KABUL (Reuters) - Afghanistan’s government and foreign donors spend barely $10 a person on health, despite pointing to it as key to winning back support against a worsening insurgency that has dragged on for nearly a decade, a study said Sunday.
The other $31 per person that makes up the country’s meager health spend comes from Afghans themselves, many of whom struggle to provide doctors and drug care for their families from the $426 per capita they earn each year.
“High expenses pose severe barriers to accessing healthcare, particularly for the rural poor. Catastrophic payments in particular can push households into debt,” the study said.
The two-year study provided the first ever snapshot into spending within the rudimentary health system, and aid donors said the information should help improve health quality in a nation where life expectancy is only 44 years.
Acting Health Minister Suraya Dalil said the study would also help President Hamid Karzai’s government fight corruption in the health system, which in turn could improve public trust in the U.S.-backed administration, dogged by frequent accusations of widespread wastage and graft.
“How money is spent is just as important as how much we spend. More money is needed to overcome Afghanistan’s health challenges,” Dalil said at the study launch.
The report found Afghanistan spends close to 10 percent of its GDP wealth each year on health, or just over $1 billion.
But that amounted to only around $42 per person on health services, well below even regional neighbors like India, Pakistan and Iran. Wealthy nations average around $3,060 per head, according to World Health Organization figures.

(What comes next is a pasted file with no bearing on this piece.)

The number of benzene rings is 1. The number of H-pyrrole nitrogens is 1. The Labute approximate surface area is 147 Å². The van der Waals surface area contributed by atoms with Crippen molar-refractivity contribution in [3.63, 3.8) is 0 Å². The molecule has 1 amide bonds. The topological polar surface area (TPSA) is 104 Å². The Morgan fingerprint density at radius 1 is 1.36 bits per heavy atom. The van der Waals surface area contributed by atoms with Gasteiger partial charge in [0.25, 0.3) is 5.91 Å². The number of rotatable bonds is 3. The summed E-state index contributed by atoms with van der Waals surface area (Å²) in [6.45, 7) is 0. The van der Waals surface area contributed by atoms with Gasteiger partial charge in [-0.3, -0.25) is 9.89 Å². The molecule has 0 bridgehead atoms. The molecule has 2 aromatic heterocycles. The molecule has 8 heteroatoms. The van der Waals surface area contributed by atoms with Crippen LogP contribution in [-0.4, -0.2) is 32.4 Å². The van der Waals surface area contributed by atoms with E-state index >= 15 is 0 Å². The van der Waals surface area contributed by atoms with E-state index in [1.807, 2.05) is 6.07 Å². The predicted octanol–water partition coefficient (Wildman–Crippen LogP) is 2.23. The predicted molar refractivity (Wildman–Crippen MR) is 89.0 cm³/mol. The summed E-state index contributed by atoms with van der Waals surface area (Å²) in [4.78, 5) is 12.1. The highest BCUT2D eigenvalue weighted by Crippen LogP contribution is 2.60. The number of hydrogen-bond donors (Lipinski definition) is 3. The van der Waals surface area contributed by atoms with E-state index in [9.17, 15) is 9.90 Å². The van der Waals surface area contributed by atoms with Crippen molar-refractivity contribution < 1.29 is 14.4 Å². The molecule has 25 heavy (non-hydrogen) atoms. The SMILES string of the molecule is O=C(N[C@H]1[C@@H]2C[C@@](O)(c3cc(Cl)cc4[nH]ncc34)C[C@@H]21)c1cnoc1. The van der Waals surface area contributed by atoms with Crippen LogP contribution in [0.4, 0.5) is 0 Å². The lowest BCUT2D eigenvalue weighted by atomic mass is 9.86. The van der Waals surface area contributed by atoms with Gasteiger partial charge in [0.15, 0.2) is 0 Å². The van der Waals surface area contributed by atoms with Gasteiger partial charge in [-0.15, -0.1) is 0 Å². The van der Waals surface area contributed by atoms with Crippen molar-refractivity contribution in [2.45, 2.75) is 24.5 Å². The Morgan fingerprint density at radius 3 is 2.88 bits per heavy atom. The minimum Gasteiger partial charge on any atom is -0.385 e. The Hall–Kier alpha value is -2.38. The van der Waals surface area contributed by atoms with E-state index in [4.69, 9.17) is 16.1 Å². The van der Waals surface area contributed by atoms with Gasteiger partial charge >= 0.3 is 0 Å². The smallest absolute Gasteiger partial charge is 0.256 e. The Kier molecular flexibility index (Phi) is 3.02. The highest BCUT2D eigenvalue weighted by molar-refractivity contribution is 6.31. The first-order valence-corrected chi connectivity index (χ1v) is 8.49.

Afghan government spending supplied only 6 percent of total health financing, while donors provided 18 percent and private sources accounted for 76 percent.
Most of that burden was met by households in a nation where 10.5 million people -- 42 percent of the population -- live below the national poverty line of earning $1 a day or less.
“This type of spending is disconcerting and unsustainable,” the report said, calling for policy changes including increased government spending and community-based health finance schemes.
Afghanistan’s health system is one of the world’s worst, a decade after the U.S.-backed overthrow of the Taliban, with life expectancy roughly 10 years lower than sub-Saharan Africa.
Maternal mortality, estimated at 1,400 deaths for every 100,000 live births, is the highest in the world, while infant and under five mortality are estimated at 111 and 161 deaths per 1,000 births respectively.
But the health accounts showed only two percent of total health spending went to maternal and child health improvement.
Ordinary Afghans want peace, but they also want improved governance, and better health and education services, according to humanitarian agencies working in the country.
In provinces heavily affected by fighting, like the Taliban strongholds of Helmand and Kandahar in the south, U.S. and NATO troops have been building schools and health clinics in hopes of denting public backing for the insurgency, but there has been less spending in more peaceful areas.
Dalil said the expenditure snapshop would help the government direct money in future to where it was most needed, including cutting child and maternal death rates.
Editing by Andrew Marshall